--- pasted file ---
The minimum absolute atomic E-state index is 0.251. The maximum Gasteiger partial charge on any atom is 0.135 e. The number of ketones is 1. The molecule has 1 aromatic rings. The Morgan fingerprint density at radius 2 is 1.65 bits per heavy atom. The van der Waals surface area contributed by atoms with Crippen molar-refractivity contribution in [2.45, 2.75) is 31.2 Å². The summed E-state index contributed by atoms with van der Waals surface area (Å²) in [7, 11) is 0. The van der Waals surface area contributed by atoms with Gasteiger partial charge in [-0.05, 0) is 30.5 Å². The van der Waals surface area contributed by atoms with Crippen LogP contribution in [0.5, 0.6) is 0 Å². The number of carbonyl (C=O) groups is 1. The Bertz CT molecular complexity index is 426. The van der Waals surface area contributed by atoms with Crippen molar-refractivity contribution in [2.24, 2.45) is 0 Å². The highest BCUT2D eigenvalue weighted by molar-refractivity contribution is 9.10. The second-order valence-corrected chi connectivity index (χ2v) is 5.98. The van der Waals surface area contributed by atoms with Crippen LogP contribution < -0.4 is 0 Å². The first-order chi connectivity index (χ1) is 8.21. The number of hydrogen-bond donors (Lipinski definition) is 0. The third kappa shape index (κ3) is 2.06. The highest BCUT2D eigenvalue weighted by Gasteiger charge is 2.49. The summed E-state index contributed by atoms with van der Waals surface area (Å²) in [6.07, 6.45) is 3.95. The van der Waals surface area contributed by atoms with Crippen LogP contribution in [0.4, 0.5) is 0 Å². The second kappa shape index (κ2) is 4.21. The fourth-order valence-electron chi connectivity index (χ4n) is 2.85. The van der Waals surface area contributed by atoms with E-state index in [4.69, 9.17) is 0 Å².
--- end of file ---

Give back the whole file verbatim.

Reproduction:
The minimum absolute atomic E-state index is 0.251. The maximum Gasteiger partial charge on any atom is 0.135 e. The number of ketones is 1. The molecule has 1 aromatic rings. The Morgan fingerprint density at radius 2 is 1.65 bits per heavy atom. The van der Waals surface area contributed by atoms with Crippen molar-refractivity contribution in [2.45, 2.75) is 31.2 Å². The summed E-state index contributed by atoms with van der Waals surface area (Å²) in [7, 11) is 0. The van der Waals surface area contributed by atoms with Gasteiger partial charge in [-0.05, 0) is 30.5 Å². The van der Waals surface area contributed by atoms with Crippen LogP contribution in [0.5, 0.6) is 0 Å². The number of carbonyl (C=O) groups is 1. The Bertz CT molecular complexity index is 426. The van der Waals surface area contributed by atoms with Crippen molar-refractivity contribution in [2.24, 2.45) is 0 Å². The highest BCUT2D eigenvalue weighted by molar-refractivity contribution is 9.10. The second-order valence-corrected chi connectivity index (χ2v) is 5.98. The van der Waals surface area contributed by atoms with Crippen LogP contribution < -0.4 is 0 Å². The first-order chi connectivity index (χ1) is 8.21. The number of hydrogen-bond donors (Lipinski definition) is 0. The third kappa shape index (κ3) is 2.06. The highest BCUT2D eigenvalue weighted by Gasteiger charge is 2.49. The summed E-state index contributed by atoms with van der Waals surface area (Å²) in [6.07, 6.45) is 3.95. The van der Waals surface area contributed by atoms with Crippen LogP contribution in [0.4, 0.5) is 0 Å². The second kappa shape index (κ2) is 4.21. The fourth-order valence-electron chi connectivity index (χ4n) is 2.85. The van der Waals surface area contributed by atoms with E-state index in [4.69, 9.17) is 0 Å².